I’d collected memories in other ways; in junior high, for example, I went through autograph books like nobody’s business. (I didn’t have autographs of famous people, but of my classmates; we all seemed to be “2 good 2 be 4 gotten.”)
Later on, I collected Wedgwood china, and I tried for a while to collect memorabilia from different political campaigns and movies. But nothing stuck … until this bracelet.
Even though I don’t remember having owned a charm bracelet when I was young, I doubt the available charms would have been as specific as the ones that decorate my bracelet today, and that’s what attracts me to the idea of collecting them. The company that makes these charms really seems to have one for every imaginable location, pastime or scenario.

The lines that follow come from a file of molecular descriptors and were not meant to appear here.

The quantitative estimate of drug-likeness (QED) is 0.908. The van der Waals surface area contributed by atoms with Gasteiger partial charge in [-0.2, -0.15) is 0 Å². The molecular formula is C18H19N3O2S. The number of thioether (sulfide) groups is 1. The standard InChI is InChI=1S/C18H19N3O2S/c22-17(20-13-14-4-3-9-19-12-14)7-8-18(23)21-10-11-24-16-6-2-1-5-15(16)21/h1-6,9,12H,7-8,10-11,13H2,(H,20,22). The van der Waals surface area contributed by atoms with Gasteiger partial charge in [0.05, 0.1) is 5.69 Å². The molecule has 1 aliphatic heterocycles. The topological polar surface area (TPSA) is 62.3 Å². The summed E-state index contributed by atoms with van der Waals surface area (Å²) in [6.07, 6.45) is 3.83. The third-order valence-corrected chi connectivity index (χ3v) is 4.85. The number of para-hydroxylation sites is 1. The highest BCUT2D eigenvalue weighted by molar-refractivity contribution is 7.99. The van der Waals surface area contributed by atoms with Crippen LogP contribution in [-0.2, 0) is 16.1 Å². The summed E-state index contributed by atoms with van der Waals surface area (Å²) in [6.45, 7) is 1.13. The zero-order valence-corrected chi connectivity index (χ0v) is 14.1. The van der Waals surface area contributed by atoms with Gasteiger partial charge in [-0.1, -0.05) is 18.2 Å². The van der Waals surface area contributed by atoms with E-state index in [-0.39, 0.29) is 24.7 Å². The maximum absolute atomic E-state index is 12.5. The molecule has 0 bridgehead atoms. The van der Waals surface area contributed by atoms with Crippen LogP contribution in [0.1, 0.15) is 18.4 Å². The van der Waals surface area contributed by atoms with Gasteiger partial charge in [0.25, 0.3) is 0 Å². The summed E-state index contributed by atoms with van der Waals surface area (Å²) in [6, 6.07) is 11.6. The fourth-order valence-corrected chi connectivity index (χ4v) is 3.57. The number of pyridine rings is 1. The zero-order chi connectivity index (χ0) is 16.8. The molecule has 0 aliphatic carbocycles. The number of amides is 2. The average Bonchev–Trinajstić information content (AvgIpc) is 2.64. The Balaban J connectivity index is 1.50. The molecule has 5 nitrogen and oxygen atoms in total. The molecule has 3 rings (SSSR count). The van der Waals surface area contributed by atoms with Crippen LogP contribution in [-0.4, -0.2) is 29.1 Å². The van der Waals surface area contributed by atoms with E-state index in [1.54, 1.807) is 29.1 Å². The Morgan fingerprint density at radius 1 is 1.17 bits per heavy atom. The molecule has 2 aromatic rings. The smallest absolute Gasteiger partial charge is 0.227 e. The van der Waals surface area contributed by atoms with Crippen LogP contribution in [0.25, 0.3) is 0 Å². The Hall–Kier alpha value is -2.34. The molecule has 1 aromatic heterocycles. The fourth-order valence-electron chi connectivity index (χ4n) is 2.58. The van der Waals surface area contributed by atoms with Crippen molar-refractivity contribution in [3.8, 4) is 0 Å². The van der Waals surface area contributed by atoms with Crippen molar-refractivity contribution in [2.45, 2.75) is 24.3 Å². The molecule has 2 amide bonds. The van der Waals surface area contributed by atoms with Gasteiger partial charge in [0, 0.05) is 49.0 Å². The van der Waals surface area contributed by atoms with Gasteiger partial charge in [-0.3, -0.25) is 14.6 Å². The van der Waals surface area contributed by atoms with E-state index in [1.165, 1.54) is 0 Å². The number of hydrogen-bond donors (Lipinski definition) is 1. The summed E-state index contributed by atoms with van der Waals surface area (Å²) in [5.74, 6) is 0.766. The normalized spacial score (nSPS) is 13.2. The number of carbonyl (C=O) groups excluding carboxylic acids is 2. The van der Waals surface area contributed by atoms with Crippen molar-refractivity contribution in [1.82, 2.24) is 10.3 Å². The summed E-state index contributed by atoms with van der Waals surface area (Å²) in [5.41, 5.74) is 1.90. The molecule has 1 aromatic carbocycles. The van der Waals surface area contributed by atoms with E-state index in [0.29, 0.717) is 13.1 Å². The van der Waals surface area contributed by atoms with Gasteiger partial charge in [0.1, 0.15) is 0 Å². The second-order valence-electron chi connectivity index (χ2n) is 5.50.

Caroline started me out with a pearl “mother” charm; from there, I’ve purchased, or been gifted, charms to commemorate not only my trip to the UK but also my alma mater, my good friend and my dog.
I can look on my left wrist and see the Union Jack, a scroll and a doghouse. The memories are instant, and are far more portable than carrying around one of those old autograph books.
What’s more, after I’m gone one day, this hopefully will fall into one of those “treasured possession” categories for my daughter … who started the whole thing to begin with.
I’ve always been somewhat nostalgic, but as we age, memories take on a whole different significance. How wonderful to have so many of them bound, tangibly, where I can see them, and in such a nice package.